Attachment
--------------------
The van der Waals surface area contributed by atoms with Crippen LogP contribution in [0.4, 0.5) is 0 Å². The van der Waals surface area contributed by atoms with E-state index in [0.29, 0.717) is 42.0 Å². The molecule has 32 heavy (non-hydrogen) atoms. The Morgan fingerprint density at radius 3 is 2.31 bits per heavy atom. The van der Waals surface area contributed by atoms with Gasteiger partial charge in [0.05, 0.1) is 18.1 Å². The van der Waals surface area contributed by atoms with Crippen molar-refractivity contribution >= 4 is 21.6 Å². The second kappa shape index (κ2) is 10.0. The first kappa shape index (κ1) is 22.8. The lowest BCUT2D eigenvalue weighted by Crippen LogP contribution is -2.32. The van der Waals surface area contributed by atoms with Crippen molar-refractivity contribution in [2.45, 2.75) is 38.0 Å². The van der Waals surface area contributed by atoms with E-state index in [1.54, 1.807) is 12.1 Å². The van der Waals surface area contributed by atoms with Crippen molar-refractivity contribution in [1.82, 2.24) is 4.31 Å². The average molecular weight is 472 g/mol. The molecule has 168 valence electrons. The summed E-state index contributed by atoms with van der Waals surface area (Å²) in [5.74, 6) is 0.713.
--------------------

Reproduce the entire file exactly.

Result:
The van der Waals surface area contributed by atoms with Crippen LogP contribution in [0.4, 0.5) is 0 Å². The van der Waals surface area contributed by atoms with E-state index in [0.29, 0.717) is 42.0 Å². The molecule has 32 heavy (non-hydrogen) atoms. The Morgan fingerprint density at radius 3 is 2.31 bits per heavy atom. The van der Waals surface area contributed by atoms with Gasteiger partial charge in [0.05, 0.1) is 18.1 Å². The van der Waals surface area contributed by atoms with Crippen molar-refractivity contribution >= 4 is 21.6 Å². The second kappa shape index (κ2) is 10.0. The first kappa shape index (κ1) is 22.8. The lowest BCUT2D eigenvalue weighted by Crippen LogP contribution is -2.32. The van der Waals surface area contributed by atoms with Crippen molar-refractivity contribution in [2.45, 2.75) is 38.0 Å². The van der Waals surface area contributed by atoms with E-state index in [1.54, 1.807) is 12.1 Å². The van der Waals surface area contributed by atoms with Crippen molar-refractivity contribution in [1.82, 2.24) is 4.31 Å². The average molecular weight is 472 g/mol. The molecule has 168 valence electrons. The summed E-state index contributed by atoms with van der Waals surface area (Å²) in [5.74, 6) is 0.713.